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UMD Scientists Discover Protein that Enables Safe Recycling of Iron from Old Red Blood Cells

February 6, 2013
Contacts: 

Lee Tune 301-405-4679

Offers promise of new treatments for iron deficiency and parasitic worm infections

Human heme recycling: Microscopic image of a macrophage digesting worn-out red blood cells. The blue is the nucleus of the macrophage. The red within the macrophage is HRG 1 protein molecules (highlighted by HRG1 antibodies containing red dye).  The circle of red shows HRG1I proteins surrounding a red cell and ready to take its iron-containing heme.COLLEGE PARK, Md. – Humans survive by constantly recycling iron, a metal that is an essential component of red blood cells, but which is toxic outside of those cells. More than 90 percent of the iron in an adult human's 25 trillion life-sustaining red blood cells is recycled from worn-out cells.

Almost 50 years ago scientists first began hypothesizing that our bodies must have a special protein 'container' to safely transport heme -- the form of iron found in living things – during the breakdown and recycling of old red blood cells and other types of heme metabolism. Now a team of scientists from the University of Maryland, Harvard Medical School, the National Institutes of Health and the University of Utah School of Medicine have identified this long-sought heme-iron transporter and shown that it is the same HRG1 protein that a common microscopic worm, C. elegans, uses to transport heme. In humans, the iron in heme is the component that allows hemoglobin in red blood cells to carry the oxygen needed for life.

The team's findings are based on studies in human, mouse, zebrafish and yeast systems and are published in the Feb. 5 issue of the journal Cell Metabolism.

Adult worms are aligned to form the chemical structure of heme, for delivery to a stylized embryo, superimposed over a scanning electron micrograph of an adult nematode. The image is courtesy of David Hall and Iqbal Hamza. Artwork by Chris Crocker”. "Our current work reveals that the long-sought heme transporter that permits humans to recycle over 5 million red blood cells per second in our spleen and liver, is the same HRG1 transporter protein that my students and I discovered in worms in 2008, and which we showed at that time is used by C. elegans to safely carry heme-iron that it obtains from dirt into its intestine," says team leader and corresponding author Iqbal Hamza., a University of Maryland associate professor in the Department of Animal & Avian Sciences.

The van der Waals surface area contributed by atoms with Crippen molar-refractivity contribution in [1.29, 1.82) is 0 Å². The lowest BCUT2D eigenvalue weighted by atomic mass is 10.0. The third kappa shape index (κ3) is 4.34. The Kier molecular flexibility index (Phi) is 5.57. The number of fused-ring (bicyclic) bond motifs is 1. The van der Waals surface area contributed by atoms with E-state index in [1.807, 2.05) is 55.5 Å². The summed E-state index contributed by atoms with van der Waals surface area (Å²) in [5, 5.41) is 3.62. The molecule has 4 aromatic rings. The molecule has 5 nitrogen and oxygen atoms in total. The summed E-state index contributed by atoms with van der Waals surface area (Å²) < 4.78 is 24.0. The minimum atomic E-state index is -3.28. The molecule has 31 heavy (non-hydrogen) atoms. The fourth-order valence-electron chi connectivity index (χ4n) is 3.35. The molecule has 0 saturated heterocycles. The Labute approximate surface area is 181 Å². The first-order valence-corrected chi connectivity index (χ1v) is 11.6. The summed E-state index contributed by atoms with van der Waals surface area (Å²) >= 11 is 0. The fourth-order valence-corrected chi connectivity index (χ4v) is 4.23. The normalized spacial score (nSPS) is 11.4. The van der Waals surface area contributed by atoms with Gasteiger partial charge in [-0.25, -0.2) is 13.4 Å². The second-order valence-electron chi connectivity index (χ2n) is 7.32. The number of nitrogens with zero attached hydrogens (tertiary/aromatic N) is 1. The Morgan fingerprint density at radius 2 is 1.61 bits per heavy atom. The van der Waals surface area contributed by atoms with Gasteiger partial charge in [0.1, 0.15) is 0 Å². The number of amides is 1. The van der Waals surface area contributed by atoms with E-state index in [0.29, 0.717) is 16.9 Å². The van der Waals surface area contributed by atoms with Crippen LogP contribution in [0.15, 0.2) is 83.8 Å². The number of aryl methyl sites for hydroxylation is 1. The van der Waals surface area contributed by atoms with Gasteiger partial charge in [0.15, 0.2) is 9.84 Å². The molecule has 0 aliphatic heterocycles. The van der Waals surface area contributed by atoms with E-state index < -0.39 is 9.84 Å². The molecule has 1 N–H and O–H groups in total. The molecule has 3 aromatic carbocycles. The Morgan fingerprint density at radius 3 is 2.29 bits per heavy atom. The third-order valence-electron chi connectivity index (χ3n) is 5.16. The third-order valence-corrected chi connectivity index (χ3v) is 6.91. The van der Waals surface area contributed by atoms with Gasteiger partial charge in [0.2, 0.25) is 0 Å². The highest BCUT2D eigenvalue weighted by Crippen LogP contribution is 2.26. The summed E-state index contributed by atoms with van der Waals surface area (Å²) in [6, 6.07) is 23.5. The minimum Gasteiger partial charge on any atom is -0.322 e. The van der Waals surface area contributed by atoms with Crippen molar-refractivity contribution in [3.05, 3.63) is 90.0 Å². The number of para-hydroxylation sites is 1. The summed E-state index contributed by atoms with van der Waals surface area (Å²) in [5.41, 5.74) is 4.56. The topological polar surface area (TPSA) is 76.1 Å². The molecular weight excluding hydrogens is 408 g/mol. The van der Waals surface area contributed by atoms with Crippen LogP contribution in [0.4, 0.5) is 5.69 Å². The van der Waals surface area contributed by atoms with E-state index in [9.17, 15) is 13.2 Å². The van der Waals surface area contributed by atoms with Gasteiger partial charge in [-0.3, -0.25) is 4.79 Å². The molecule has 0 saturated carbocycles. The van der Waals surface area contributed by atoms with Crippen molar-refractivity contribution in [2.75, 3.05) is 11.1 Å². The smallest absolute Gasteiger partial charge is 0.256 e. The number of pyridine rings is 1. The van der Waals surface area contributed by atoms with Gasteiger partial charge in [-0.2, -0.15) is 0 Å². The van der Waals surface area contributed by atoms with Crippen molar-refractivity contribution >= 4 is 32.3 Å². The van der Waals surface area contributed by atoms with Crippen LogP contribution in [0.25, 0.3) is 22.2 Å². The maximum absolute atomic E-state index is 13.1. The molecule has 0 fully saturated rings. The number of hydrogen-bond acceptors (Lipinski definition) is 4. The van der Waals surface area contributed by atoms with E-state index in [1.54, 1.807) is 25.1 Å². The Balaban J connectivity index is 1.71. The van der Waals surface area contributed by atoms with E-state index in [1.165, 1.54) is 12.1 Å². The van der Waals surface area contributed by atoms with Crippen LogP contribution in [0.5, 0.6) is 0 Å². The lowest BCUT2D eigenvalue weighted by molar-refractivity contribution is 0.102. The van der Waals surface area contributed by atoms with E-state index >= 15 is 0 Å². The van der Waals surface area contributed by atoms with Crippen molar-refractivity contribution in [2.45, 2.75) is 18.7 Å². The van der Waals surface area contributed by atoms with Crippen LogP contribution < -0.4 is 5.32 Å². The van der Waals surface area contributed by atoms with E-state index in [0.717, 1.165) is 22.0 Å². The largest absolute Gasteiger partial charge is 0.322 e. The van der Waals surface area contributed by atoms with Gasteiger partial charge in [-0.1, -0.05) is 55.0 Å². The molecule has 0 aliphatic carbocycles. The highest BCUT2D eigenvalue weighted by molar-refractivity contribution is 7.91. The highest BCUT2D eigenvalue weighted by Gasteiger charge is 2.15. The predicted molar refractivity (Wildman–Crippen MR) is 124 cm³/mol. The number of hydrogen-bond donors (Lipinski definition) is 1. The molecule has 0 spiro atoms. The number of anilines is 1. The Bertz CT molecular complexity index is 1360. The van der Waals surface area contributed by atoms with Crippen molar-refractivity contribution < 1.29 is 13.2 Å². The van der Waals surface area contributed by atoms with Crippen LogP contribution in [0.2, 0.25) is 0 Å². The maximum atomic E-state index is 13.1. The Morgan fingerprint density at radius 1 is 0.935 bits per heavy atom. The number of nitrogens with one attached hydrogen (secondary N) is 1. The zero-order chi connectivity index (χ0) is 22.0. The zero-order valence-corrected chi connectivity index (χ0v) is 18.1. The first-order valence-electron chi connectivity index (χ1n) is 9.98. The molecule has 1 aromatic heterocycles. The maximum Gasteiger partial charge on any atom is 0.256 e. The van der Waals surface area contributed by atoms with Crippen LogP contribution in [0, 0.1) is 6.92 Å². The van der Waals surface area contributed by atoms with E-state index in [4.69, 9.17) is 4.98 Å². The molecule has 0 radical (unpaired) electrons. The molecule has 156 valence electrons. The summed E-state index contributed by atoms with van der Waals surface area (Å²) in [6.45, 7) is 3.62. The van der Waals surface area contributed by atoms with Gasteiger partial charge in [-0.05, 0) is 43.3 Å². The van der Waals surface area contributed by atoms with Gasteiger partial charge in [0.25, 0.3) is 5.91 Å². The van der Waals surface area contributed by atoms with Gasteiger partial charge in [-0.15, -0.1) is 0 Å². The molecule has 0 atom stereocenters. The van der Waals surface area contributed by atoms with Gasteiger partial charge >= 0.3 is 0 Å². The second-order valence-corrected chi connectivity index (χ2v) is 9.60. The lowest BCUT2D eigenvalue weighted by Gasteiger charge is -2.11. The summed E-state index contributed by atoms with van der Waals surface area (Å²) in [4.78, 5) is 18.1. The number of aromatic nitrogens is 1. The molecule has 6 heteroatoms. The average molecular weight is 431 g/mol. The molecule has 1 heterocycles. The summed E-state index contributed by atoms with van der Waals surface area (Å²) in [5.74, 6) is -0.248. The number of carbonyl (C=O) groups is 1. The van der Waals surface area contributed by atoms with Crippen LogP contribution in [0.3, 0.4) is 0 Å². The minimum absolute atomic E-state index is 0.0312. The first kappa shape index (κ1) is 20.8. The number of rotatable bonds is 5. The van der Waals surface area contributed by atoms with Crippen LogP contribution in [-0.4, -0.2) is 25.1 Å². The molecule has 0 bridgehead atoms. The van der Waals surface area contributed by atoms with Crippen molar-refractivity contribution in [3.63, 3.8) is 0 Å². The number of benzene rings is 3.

"Moreover, we show in this current study that mutations in the gene for HRG1 can be a causative agent for genetic disorders of iron metabolism in humans," he says.

First author Carine White, a UMD post-doctoral researcher and three other students from his lab joined Hamza in the research, along with researchers from Harvard, NIH and Utah.

This study's findings are the third major piece that Hamza and his Maryland lab have added to the puzzle of understanding how humans and other organisms safely move heme around in the body. In addition to their two studies showing the role of the HRG1, that Hamza showed in a 2011 Cell paper that in C. elegans there is a different, but related, protein called HRG3 that transports heme from the mother worm's intestine to her developing embryos.